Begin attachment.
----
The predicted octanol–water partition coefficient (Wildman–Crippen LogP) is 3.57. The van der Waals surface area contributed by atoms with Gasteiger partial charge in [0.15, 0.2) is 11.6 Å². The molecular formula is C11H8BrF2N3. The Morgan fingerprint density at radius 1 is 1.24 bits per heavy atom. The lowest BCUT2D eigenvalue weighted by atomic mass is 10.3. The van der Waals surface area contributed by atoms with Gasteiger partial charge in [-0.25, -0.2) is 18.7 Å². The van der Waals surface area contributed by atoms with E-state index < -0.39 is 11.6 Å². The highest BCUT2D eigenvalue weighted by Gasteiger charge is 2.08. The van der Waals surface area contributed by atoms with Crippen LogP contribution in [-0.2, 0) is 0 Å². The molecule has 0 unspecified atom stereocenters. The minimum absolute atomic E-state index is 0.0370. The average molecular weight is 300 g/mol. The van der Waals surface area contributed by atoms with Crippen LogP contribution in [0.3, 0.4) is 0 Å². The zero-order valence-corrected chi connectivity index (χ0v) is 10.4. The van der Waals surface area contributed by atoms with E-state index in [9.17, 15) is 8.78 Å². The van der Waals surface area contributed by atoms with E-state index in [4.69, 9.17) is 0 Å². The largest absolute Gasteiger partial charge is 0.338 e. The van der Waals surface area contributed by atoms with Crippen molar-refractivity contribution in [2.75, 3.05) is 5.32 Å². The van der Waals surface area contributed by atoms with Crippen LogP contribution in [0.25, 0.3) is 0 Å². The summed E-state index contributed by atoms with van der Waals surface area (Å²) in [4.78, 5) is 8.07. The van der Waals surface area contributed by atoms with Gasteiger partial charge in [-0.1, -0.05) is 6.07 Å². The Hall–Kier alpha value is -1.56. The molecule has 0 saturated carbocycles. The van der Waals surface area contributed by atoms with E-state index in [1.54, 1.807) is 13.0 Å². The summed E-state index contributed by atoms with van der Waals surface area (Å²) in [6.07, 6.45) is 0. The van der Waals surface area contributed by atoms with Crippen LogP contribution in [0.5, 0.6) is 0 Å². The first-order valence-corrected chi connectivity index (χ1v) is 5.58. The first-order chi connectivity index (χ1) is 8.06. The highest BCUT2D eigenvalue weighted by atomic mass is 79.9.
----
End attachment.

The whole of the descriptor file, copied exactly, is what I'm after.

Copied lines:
The predicted octanol–water partition coefficient (Wildman–Crippen LogP) is 3.57. The van der Waals surface area contributed by atoms with Gasteiger partial charge in [0.15, 0.2) is 11.6 Å². The molecular formula is C11H8BrF2N3. The Morgan fingerprint density at radius 1 is 1.24 bits per heavy atom. The lowest BCUT2D eigenvalue weighted by atomic mass is 10.3. The van der Waals surface area contributed by atoms with Gasteiger partial charge in [-0.25, -0.2) is 18.7 Å². The van der Waals surface area contributed by atoms with E-state index < -0.39 is 11.6 Å². The highest BCUT2D eigenvalue weighted by Gasteiger charge is 2.08. The van der Waals surface area contributed by atoms with Crippen LogP contribution in [-0.2, 0) is 0 Å². The molecule has 0 unspecified atom stereocenters. The minimum absolute atomic E-state index is 0.0370. The average molecular weight is 300 g/mol. The van der Waals surface area contributed by atoms with Crippen LogP contribution in [0.3, 0.4) is 0 Å². The zero-order valence-corrected chi connectivity index (χ0v) is 10.4. The van der Waals surface area contributed by atoms with E-state index in [9.17, 15) is 8.78 Å². The van der Waals surface area contributed by atoms with E-state index in [4.69, 9.17) is 0 Å². The largest absolute Gasteiger partial charge is 0.338 e. The van der Waals surface area contributed by atoms with Crippen molar-refractivity contribution in [2.75, 3.05) is 5.32 Å². The van der Waals surface area contributed by atoms with Crippen LogP contribution in [0.25, 0.3) is 0 Å². The summed E-state index contributed by atoms with van der Waals surface area (Å²) in [4.78, 5) is 8.07. The van der Waals surface area contributed by atoms with Gasteiger partial charge in [-0.1, -0.05) is 6.07 Å². The Hall–Kier alpha value is -1.56. The molecule has 0 saturated carbocycles. The van der Waals surface area contributed by atoms with E-state index in [1.54, 1.807) is 13.0 Å². The summed E-state index contributed by atoms with van der Waals surface area (Å²) in [6.07, 6.45) is 0. The van der Waals surface area contributed by atoms with Crippen LogP contribution in [0.5, 0.6) is 0 Å². The first-order valence-corrected chi connectivity index (χ1v) is 5.58. The first-order chi connectivity index (χ1) is 8.06. The highest BCUT2D eigenvalue weighted by atomic mass is 79.9.